Part 22: The FCC’s public wireless network blocks lawful Internet traffic [6-13-11]
Part 23: Why FCC Net Neutrality Regs Are So Vulnerable [9-8-11]
Part 24: Why Verizon Wins Appeal of FCC’s Net Regs [9-30-11]
Part 25: Supreme Court likely to leash FCC to the law [10-10-12]
Part 26: What Court Data Roaming Decision Means for FCC Open Internet Order [12-4-12]
Part 27: Oops! Crawford’s Model Broadband Nation, Korea, Opposes Net Neutrality [2-26-13]
Part 28:Little Impact on FCC Open Internet Order from SCOTUS Chevron Decision [5-21-13]
Part 29: More Legal Trouble for FCC’s Open Internet Order & Net Neutrality [6-2-13]
Part 30:U.S. Competition Beats EU Regulation in Broadband Race [6-21-13]
Part 31:Defending Google Fiber’s Reasonable Network Management [7-30-13]
Part 32: Capricious Net Neutrality Charges [8-7-13]
Part 33: Why FCC won’t pass Appeals Court’s oral exam [9-2-13]
Part 34: 5 BIG Implications from Court Signals on Net Neutrality – A Special Report [9-13-13]
Part 35: Dial-up Rules for the Broadband Age? My Daily Caller Op-ed [11-6-13]
Part 36: Nattering Net Neutrality Nonsense Over AT&T’s Sponsored Data Offering [1-6-14]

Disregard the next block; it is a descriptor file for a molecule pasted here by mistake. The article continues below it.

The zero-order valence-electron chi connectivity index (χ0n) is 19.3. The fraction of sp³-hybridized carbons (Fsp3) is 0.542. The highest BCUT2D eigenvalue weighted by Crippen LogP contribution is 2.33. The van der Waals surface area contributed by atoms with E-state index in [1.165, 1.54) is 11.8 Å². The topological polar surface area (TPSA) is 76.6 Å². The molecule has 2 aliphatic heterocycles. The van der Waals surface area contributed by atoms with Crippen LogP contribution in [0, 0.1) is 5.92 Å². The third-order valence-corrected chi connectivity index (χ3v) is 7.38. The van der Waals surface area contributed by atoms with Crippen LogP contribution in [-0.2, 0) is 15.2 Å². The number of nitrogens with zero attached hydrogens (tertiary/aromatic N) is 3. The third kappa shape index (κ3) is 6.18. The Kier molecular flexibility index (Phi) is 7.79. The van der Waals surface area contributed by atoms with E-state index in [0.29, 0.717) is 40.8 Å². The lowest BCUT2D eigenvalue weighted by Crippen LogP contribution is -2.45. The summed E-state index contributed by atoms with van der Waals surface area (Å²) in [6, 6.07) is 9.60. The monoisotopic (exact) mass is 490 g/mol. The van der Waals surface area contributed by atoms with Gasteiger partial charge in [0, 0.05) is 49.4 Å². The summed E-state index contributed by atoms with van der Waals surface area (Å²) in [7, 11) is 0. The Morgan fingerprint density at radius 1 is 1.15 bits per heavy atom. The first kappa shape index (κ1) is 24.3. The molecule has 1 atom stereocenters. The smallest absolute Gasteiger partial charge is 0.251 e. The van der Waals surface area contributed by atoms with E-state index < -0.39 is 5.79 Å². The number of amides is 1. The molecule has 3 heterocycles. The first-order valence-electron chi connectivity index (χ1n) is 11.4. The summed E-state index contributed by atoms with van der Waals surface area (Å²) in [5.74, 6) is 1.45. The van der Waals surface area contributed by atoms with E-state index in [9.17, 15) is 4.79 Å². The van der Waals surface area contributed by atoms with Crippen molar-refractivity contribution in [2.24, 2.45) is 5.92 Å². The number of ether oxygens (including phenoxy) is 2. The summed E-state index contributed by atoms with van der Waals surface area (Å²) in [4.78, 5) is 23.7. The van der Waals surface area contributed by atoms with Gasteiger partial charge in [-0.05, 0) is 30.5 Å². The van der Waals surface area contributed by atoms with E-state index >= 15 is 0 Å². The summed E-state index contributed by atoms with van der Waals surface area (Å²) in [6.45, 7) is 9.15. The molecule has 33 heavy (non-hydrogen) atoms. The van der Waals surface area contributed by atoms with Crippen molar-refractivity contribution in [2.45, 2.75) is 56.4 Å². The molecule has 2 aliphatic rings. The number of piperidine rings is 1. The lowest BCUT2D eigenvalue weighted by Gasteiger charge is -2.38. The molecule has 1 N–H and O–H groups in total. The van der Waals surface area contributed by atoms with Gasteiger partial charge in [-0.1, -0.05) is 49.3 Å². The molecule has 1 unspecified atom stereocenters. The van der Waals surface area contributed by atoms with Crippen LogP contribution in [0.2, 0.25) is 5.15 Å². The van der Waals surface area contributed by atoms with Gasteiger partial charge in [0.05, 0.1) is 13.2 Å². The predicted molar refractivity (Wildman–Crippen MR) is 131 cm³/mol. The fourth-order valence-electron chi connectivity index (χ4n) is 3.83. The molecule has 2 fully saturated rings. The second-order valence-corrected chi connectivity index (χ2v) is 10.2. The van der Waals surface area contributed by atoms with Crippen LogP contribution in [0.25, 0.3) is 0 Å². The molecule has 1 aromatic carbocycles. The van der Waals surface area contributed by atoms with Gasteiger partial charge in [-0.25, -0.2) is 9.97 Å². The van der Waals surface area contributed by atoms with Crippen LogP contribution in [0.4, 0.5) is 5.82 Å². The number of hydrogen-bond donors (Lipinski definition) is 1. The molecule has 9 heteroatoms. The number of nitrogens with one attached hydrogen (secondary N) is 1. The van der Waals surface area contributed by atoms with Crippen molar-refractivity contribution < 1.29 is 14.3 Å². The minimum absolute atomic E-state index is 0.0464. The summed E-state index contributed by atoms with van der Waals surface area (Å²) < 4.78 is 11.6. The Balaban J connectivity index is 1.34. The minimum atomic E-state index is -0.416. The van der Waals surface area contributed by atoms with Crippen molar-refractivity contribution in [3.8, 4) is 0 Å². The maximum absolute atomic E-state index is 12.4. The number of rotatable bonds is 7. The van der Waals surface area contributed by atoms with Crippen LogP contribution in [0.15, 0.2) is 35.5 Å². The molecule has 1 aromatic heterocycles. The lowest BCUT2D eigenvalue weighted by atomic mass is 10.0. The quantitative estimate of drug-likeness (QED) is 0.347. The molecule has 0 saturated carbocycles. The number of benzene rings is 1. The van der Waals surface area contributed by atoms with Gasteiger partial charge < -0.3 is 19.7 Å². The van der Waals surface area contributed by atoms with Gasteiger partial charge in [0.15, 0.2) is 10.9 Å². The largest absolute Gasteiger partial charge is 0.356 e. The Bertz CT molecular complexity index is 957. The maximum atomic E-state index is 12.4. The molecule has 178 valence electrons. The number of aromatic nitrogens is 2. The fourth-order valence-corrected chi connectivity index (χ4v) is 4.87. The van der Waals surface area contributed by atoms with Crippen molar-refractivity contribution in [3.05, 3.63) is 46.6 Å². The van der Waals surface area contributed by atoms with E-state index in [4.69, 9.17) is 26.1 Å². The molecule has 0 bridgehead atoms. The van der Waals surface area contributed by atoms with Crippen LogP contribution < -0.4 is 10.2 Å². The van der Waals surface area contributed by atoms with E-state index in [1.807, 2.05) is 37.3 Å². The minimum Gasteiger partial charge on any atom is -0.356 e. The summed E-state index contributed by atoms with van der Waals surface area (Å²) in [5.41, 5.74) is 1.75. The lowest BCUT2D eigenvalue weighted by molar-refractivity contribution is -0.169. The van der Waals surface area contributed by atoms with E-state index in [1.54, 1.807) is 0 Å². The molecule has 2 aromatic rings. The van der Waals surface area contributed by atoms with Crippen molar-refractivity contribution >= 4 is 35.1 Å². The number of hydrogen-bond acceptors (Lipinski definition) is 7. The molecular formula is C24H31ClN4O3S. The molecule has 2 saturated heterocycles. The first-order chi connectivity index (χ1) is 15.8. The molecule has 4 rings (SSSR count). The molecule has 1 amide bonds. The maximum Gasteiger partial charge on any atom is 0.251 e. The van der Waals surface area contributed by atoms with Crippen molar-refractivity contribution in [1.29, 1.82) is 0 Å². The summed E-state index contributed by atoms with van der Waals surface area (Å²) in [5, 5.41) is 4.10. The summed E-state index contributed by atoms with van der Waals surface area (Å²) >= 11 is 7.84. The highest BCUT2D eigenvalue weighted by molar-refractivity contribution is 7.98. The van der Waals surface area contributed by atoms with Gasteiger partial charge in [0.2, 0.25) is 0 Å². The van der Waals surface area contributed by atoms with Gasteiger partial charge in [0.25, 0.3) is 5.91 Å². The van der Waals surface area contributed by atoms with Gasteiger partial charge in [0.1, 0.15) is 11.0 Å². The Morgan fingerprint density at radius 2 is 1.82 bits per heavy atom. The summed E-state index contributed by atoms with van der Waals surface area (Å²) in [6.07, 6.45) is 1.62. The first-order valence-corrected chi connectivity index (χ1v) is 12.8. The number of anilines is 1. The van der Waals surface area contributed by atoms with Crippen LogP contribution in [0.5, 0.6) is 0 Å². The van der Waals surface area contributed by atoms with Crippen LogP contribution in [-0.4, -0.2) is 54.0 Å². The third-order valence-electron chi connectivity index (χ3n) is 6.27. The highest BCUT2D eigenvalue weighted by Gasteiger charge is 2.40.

Part 37: Is Net Neutrality Trying to Mutate into an Economic Entitlement? [1-12-14]
Part 38: Why Professor Crawford Has Title II Reclassification All Wrong [1-16-14]
Part 39: Title II Reclassification Would Violate President’s Executive Order [1-22-14]
Part 40: The Narrowing Net Neutrality Dispute [2-24-14]
Part 41: FCC’s Open Internet Order Do-over – Key Going Forward Takeaways [3-5-14]
Part 43: The Multi-speed Internet is Getting More Faster Speeds [4-28-14]
Part 44: Reality Check on the Electoral Politics of Net Neutrality [5-2-14]
Part 45: The “Aristechracy” Demands Consumers Subsidize Their Net Neutrality Free Lunch [5-8-14]
Part 46: Read AT&T’s Filing that Totally Debunks Title II Reclassification [5-9-14]
Part 47: Statement on FCC Open Internet NPRM [5-15-14]
Part 48: Net Neutrality Rhetoric: “Believe it or not!” [5-16-14]